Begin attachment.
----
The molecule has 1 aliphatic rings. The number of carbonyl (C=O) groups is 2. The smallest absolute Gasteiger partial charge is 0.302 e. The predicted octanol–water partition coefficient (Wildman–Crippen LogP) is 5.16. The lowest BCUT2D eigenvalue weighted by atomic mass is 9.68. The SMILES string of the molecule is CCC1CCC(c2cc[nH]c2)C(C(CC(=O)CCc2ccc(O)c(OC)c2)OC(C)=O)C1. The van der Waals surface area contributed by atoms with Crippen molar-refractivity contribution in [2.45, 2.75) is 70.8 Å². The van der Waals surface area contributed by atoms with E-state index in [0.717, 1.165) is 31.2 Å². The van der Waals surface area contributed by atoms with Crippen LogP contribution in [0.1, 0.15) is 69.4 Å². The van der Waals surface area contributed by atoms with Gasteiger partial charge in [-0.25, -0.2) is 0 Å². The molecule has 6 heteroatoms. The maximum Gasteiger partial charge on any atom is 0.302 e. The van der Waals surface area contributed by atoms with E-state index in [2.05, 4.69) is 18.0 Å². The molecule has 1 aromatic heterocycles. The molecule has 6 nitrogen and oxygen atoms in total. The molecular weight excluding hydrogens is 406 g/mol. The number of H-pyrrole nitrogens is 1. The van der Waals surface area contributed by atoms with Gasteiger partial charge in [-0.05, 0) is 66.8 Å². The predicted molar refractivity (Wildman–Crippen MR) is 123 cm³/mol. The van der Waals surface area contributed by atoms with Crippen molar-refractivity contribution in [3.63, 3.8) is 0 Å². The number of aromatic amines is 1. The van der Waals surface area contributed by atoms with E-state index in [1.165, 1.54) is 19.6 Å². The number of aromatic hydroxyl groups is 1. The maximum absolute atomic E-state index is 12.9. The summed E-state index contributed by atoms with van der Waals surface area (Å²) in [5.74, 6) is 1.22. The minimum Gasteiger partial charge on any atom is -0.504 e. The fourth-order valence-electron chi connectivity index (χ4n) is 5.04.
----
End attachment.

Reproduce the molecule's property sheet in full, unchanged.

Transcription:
The molecule has 1 aliphatic rings. The number of carbonyl (C=O) groups is 2. The smallest absolute Gasteiger partial charge is 0.302 e. The predicted octanol–water partition coefficient (Wildman–Crippen LogP) is 5.16. The lowest BCUT2D eigenvalue weighted by atomic mass is 9.68. The SMILES string of the molecule is CCC1CCC(c2cc[nH]c2)C(C(CC(=O)CCc2ccc(O)c(OC)c2)OC(C)=O)C1. The van der Waals surface area contributed by atoms with Crippen molar-refractivity contribution in [2.45, 2.75) is 70.8 Å². The van der Waals surface area contributed by atoms with E-state index in [0.717, 1.165) is 31.2 Å². The van der Waals surface area contributed by atoms with Crippen LogP contribution in [0.1, 0.15) is 69.4 Å². The van der Waals surface area contributed by atoms with Gasteiger partial charge in [-0.25, -0.2) is 0 Å². The molecule has 6 heteroatoms. The maximum Gasteiger partial charge on any atom is 0.302 e. The van der Waals surface area contributed by atoms with E-state index in [2.05, 4.69) is 18.0 Å². The molecule has 1 aromatic heterocycles. The molecule has 6 nitrogen and oxygen atoms in total. The molecular weight excluding hydrogens is 406 g/mol. The number of H-pyrrole nitrogens is 1. The van der Waals surface area contributed by atoms with Gasteiger partial charge in [-0.05, 0) is 66.8 Å². The predicted molar refractivity (Wildman–Crippen MR) is 123 cm³/mol. The van der Waals surface area contributed by atoms with Crippen molar-refractivity contribution in [3.63, 3.8) is 0 Å². The number of aromatic amines is 1. The van der Waals surface area contributed by atoms with E-state index in [1.165, 1.54) is 19.6 Å². The number of aromatic hydroxyl groups is 1. The maximum absolute atomic E-state index is 12.9. The summed E-state index contributed by atoms with van der Waals surface area (Å²) in [5.74, 6) is 1.22. The minimum Gasteiger partial charge on any atom is -0.504 e. The fourth-order valence-electron chi connectivity index (χ4n) is 5.04.